• I was born in Korea and got naturalized. For this situation, one would have to give up Korean citizenship. (Trust me, I know about this process….I was pretty upset when I found out I had to give up my Korean citizenship…..ㅠㅠ )

        HOWEVER, if you were born in the US but you have parents who have Korean citizenship, you can apply for dual citizenship before your 22nd birthday – after that, you are not eligible for dual citizenship. This dual citizenship situation only applies to women at this point…it’s a bit more complicated for males because of the army service.

        My friend has a younger brother who was born in the States but has Korean parents. He is eligible for dual but can only stay in Korea for 3 months at a time until he is 30 years of age. (So pretty much before he is 30, he really isn’t a dual citizen…just American)

        • Wow. This makes no sense at all! A person born in Korea has to give up Korean citizenship but a person born in the US can apply for dual citizenship? *scratches head*

        • That’s because the US has weird laws…haha
          Since you’re APPLYING to have a US citizenship, they feel it obligatory that you give up all other citizenship and be “loyal” to just the US.
          If you’re born in the US, you’re automatically given a US citizenship, but if your parents have citizenship to another country, you are eligible to apply to have that citizenship as well (dual-citizenship) since there might be a situation in which you have to go live with them.

          Hope this helps?

        • I see now. So it has to do with US sense of insecurity and emphasis on loyalty. This reminds me of the issue of allegiance to the US of Korean Americans around WWII that I learned in my Korean American history class. The US thought it wasn’t enough for Korean Americans to join them in fighting the Japanese and had to be loyal too. Despite the fact that America is multicultural, there is still one distinctive American character. America is still more multicultural than other countries though.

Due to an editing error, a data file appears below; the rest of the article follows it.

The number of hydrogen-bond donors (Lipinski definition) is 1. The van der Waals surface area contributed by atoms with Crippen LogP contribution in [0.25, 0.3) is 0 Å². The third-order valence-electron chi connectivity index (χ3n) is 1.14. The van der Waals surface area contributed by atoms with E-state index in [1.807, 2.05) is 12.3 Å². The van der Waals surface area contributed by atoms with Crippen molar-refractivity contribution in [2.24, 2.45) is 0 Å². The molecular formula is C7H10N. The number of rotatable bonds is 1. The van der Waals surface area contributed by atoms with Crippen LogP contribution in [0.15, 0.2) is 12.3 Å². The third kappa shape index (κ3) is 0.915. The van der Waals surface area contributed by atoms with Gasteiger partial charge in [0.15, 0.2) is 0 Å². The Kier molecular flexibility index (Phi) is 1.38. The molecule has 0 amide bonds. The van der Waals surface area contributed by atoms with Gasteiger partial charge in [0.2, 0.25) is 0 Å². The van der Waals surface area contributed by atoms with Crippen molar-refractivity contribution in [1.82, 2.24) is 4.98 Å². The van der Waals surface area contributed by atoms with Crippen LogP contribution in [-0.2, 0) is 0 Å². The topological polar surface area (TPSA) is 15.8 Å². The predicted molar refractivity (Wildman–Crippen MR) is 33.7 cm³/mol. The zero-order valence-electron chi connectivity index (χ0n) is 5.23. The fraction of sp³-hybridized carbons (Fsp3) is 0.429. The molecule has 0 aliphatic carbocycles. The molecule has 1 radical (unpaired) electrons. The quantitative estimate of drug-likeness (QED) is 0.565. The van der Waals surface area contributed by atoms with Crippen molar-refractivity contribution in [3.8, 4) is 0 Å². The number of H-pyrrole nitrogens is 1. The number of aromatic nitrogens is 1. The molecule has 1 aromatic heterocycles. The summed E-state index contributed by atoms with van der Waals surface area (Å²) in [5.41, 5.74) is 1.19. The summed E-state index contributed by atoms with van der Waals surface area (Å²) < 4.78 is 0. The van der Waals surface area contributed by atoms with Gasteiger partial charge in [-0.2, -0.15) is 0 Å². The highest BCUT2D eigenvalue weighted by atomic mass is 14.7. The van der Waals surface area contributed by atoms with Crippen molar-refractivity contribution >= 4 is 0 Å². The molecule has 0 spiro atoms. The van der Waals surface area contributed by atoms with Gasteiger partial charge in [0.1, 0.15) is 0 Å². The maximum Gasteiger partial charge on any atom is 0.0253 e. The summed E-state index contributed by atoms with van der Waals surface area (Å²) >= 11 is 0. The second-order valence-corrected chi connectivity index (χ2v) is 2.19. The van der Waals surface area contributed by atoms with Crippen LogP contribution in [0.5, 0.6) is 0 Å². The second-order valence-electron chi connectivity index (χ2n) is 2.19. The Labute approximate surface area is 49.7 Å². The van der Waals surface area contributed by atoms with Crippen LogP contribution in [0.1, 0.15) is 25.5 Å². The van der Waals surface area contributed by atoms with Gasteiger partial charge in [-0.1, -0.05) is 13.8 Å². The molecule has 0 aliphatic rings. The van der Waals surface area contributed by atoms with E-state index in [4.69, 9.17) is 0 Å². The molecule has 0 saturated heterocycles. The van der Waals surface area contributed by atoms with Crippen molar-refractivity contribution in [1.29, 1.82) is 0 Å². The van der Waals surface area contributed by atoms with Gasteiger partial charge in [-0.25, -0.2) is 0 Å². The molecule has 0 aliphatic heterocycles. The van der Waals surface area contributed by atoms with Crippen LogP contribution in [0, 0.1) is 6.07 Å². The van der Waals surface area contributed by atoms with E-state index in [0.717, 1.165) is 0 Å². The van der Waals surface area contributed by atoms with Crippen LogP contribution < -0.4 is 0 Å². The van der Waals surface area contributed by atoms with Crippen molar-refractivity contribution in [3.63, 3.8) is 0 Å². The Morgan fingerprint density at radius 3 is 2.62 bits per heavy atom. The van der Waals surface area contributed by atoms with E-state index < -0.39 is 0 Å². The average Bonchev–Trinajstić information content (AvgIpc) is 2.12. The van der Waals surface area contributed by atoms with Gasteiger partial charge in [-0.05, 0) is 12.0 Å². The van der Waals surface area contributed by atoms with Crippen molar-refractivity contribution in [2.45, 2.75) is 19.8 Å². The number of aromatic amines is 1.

Why did you give up your Korean citizenship esp when you have family there?! Korean/Chinese familism seems to be breaking down more with more young people studying and working in the US or another major country. I myself would also like to move to the US even if I have to leave my parents behind because I fit in better in America than in my hometown! I speak better English than Cantonese and most people think I ‘m from America rather than Hong Kong. I have no problem giving up my Hong Kong/Macau citizenship! Korea is nice though and pretty globalized and I would be hesitant about giving up my Korean citizenship if I were Korean! Maybe the US can give some countries some leeway esp Korea, since Korea and America have closely-tied political and educational relations.

        • Well, I was applying to med school and so it’s a lot more advantageous to be an American citizen when applying for med school.
          And only my dad has Korean citizenship now. My mom and brother both got naturalized with me.

          As for dual citizenship, it’s not just Koreans who have to revoke their citizenship, its anyone who wants to be naturalized as an American.

        • I know. I was actually saying that Korea should be given special policy since it has such close political and educational ties with America and SO many Koreans are moving to America but also have a strong sense of cultural identity. It looks like most all middle class(or above) Koreans have been to the states at some point!
          Speaking of med school, I was reading the Kyung Hee U grad school course syllabus out of curiosity and found out that most professors in the different departments got their degree in the US(some in Germany/France/Japan/China/other country) but in the medicine department specifically, most professors got their degree in Korea! I was kinda surprised since I thought the west is good for studying western medicine, so it would be make more sense to obtain a degree in medicine from the west, then say a degree in some region-specific fields like sociology or political science, where most professors got their degree in the west even if they specialize in Asia. There’s just one medical field I can think of that Korea is better than the west – plastic surgery.

        • It’s near impossible to get into medical school in the States if you’re not a citizen. Most med school don’t even allow international students to apply. It’s kind of the “why bother spending all this money educating you if you’re not going to stay here and be a doctor?” mentality. Also, just because you’re an MD in the States doesn’t mean you can practice in Korea and same the other way around.

    • What is 울렁증?